when pictures fail me…
In 1964 I spent the most extended stretch of time away from home in all of my eleven years on the planet. I was in pre-teen geeky prime. And a Beatles fan.
Somehow I was convinced (or even possibly wanted) to attend a church camp. I am guessing that it was for two weeks. The letters and postcard that I wrote (saved by my mother all these years) were postmarked within the first several days of August, probably when I was at my most homesick.
Camp Michaux was nestled in the Pine Furnace area of Pennsylvania, under an hour’s drive from my suburban ranch house but seemed light years away. This was as deep in the woods as I’d ever been. Packing my madras shorts, bathing suit, brand-new pocket knife, and Keds, I was ready for some outdoor adventure.
The church-y part had no special appeal, and even if it did, I was immediately faced with a worldly temptation—the cute lifeguard. My Beatle-festooned bedroom had been traded in for spartan bunk bed barracks, while the fresh pine-scented mountain air did something to my inherent shyness. It evaporated.
I worked up the nerve to approach him. “You look like Ringo!” The proof lies deep in a leatherette photo album: a piece of pink paper sandwiched between snapshots. John Hostetter, he wrote in pencil, and I made sure it would never fade by tracing over with a Bic pen.
John (“Ringo”) Hostetter gallantly accepted whatever pestering I administered, most likely just hanging around and giggling with my new female cohorts. At the very end, before heading back to my suburban pink bedroom, I presented my church camp crush with a gift—my craft project—a lanyard with a pendant that was a crosscut slice of a tree limb, with his name (John? Ringo?) burnt into the wood’s flesh, then varnished for posterity. Once it was dry, I laced it onto the strip of rawhide and dangled it at arm’s length with pride.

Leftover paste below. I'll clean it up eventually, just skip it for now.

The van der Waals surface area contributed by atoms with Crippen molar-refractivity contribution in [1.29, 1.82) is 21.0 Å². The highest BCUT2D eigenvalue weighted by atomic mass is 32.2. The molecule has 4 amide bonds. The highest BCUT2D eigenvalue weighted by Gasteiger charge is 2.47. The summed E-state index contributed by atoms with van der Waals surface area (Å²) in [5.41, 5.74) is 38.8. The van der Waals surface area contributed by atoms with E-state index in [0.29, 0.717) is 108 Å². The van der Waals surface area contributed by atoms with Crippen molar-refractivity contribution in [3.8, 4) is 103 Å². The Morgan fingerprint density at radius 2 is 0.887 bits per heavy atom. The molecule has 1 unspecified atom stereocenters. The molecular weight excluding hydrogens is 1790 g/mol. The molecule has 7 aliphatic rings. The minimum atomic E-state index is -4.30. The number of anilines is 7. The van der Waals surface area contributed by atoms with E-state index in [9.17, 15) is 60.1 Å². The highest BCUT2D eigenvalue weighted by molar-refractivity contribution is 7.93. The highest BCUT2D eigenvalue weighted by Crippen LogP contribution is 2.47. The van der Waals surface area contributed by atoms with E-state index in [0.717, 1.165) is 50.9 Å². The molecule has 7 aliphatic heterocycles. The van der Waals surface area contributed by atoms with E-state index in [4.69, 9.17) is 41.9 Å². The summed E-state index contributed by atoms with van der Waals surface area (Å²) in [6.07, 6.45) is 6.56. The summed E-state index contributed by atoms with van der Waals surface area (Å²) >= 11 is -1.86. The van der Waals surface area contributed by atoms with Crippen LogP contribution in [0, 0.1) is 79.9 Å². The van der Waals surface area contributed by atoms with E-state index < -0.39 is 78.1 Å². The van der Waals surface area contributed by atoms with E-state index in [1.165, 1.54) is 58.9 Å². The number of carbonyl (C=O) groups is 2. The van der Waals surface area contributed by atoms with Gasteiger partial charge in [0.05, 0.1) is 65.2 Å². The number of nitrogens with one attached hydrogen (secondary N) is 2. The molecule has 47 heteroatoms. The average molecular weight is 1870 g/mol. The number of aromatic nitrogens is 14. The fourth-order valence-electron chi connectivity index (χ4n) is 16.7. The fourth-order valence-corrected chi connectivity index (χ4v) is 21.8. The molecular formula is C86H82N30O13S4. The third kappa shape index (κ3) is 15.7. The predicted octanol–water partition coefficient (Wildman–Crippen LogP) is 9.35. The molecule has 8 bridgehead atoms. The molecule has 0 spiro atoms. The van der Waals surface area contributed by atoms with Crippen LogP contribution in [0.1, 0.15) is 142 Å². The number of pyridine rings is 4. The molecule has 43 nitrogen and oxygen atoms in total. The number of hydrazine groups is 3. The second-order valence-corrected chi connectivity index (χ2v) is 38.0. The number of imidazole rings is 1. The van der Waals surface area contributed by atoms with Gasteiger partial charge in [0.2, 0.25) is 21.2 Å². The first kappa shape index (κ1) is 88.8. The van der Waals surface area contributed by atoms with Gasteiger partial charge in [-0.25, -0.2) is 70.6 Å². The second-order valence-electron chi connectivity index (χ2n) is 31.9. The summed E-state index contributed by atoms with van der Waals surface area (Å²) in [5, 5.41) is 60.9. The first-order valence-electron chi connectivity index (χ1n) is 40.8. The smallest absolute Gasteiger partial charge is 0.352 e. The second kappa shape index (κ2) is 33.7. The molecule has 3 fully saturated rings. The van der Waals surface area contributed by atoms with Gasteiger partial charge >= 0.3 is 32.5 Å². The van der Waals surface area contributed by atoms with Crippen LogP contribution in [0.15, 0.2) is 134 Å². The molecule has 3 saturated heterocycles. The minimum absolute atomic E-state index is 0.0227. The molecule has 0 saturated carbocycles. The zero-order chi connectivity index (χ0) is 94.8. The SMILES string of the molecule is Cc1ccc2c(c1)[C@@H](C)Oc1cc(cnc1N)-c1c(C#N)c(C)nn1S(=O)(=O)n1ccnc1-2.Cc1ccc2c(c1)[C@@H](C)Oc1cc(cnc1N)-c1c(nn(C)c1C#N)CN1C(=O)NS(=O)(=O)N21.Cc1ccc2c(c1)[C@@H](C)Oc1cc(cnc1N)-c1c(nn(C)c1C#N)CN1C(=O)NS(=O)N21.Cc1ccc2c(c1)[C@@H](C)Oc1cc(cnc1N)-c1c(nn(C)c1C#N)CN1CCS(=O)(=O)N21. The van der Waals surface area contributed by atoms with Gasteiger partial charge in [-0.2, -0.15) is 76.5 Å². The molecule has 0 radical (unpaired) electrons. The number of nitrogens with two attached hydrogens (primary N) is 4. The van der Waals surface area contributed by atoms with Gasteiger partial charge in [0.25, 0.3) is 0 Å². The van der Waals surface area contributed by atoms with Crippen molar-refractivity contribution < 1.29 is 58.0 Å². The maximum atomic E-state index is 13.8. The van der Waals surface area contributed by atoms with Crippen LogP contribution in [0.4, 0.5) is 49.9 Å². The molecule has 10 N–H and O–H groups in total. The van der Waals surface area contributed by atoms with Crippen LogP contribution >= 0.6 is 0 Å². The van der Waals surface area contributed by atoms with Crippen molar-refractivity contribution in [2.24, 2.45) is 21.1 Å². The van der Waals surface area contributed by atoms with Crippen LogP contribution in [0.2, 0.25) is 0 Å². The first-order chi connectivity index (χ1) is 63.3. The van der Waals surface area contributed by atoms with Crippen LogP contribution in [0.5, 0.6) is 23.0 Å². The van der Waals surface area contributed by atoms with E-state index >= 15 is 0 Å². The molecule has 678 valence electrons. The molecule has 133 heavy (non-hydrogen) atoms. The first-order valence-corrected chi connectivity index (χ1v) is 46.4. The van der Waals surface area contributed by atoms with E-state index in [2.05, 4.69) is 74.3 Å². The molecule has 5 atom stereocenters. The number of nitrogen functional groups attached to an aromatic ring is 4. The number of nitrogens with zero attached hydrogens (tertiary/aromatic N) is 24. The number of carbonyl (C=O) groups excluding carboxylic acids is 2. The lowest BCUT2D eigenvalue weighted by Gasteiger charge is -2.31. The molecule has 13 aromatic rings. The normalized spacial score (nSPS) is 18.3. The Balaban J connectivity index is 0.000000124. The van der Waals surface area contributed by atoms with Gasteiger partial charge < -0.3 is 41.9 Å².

My gift was received graciously, without any laughter or patronizing or condescension. Looking back, I realize how this episode in my life could have ended badly in all different directions. Instead, the pink piece of paper is a reminder to me of a tender time, where nothing emotionally damaging happened between an older teenage boy and an impressionable preteen girl. And that might make it all the more noteworthy, on a day when, just a few hours ago, an accused sexual abuser (he was 18, she was 15) has been voted onto the United States Supreme Court.
Recently I decided to do a bit of internet detective work on John Hostetter. Incredibly, I found him. He became an actor, and sadly, died only two years ago. I scrutinized the Google images; the Beatle haircut had been replaced with a bald pate. But, this was unmistakably my lifeguard. He had a recurring role on the 1990s sitcom Murphy Brown, as John, the stage manager. And he popped up a few weeks ago when I was watching an early episode of NYPD Blue.
I was happy to see he had become an artist, retired in Florida, and was married to the same woman for forty years. He seems to have led a well-rounded life, and was a genuinely nice guy. Then again, I knew that way back when.
Camp Michaux, I found out, had a darker history before leasing itself out to the United Church of Christ to teach young girls how to swath a path in the woods with a pocketknife. During WWII it was a POW camp and interrogation site for German and Japanese soldiers and commanding officers.